With your help during the past months we equipped and organized many transports to Greece to bring aid supplies to refugees. As we are aiming to achieve a mid- and long-term improvement in the quality of life of those stranded in Greece, we developed some ideas which are more complex than just delivering supplies.
On 22. April Kay and myself therefore flew to Thessaloniki, to establish as many contacts as possible with locally working organization and to get some firsthand experiences of the situation. Apart from visiting the large camp at Idomeni we wanted to have a look at some camps run by armed forces: we wanted to assess which infrastructural steps we could possibly take regarding kindergartens, schools, kitchens or distribution points. That was the plan made from afar…
On-site at the military camps
Reality hit us full force. We visited four military camps in total, with one of them not even showing up on official, publically available lists yet. At three of these camps it was difficult enough to get permission to enter at all. Photography was forbidden everywhere, even though the camps look orderly at first glance: Identical tents arranged in a grid, numbered, tidily attached to the ground. In every camp we encountered people whose mood ranged from sad to infuriated to desperate. Whenever we talked to them we heard stories of separation and loss, of misery. These conversations were important. To walk through a camp without talking to its inhabitants gave me a feeling of being a visitor in a zoo, of a white colonial master strolling through his plantation. I was mortified seeing people in living conditions worse than you would encounter them in a prison. Too few toilets, no showers in some places, each and every single day the same cold food for adults and children likewise, mostly no entertainment of any sort, predominantly no shaded areas. Realising that anything we can possibly do provides but a little comfort of a nightmare come true makes the idea of helping a cynical one. When asking those people what they need, there is only one answer: It doesn’t matter to us what food we get and how and where we sleep, the only thing we want is to get away from here. We want to live in dignity, we want to see our wives, our children, our parents again. We don’t want to die a slow death in oblivion. Activities or entertainment of any sort, education, psychological care, retreats, genuine challenges that give life a sense: no chance.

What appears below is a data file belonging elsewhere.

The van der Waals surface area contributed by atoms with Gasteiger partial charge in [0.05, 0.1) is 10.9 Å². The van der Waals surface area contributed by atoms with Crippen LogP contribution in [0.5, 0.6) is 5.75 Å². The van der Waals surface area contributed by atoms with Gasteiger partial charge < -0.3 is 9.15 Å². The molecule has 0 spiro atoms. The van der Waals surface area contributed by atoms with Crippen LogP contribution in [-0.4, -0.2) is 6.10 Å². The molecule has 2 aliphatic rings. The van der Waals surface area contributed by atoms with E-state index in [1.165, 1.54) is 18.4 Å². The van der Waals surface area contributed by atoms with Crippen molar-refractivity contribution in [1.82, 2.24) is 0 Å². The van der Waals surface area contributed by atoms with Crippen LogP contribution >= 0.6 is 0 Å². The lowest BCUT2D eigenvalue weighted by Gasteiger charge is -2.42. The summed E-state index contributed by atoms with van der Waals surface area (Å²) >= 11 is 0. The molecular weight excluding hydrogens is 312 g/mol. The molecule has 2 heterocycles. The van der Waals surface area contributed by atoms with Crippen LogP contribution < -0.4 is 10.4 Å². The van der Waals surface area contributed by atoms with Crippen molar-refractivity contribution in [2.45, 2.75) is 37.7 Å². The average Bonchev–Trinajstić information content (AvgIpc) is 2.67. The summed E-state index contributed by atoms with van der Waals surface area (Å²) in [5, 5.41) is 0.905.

The absurd situation that sheer luck determines whether one can move around freely, finding a clean hotel room with all the amenities of life in the evening, and a 80 EUR return ticket to Germany – or whether you have to live on cold sandwiches and a sleeping site on rocky ground without any prospect of getting anywhere is disquieting. Providing 50,000 people with the basic necessities in a country which lies broken itself, suffering from an unemployment rate of 25%, where 50% of the young adults never had a job, where solidary movements to provide citizens with food and medical aid sprout like mushrooms, in a recession-stricken country it doesn’t take much to trigger an explosive mood. Especially when all of a sudden refugees need help, when there is hardly enough for the locals.
We stood there, having no idea where to start. Realizing that whatever we do isn’t more than bringing a person suffering from cancer some relief for their headache is disillusioning and feels like a punch in the stomach. 50,000 people stranded in Greece are 50,000 individual fates.50,000 dismal pictures and it’s not us who have to stand them, but them. Stand them on every single day.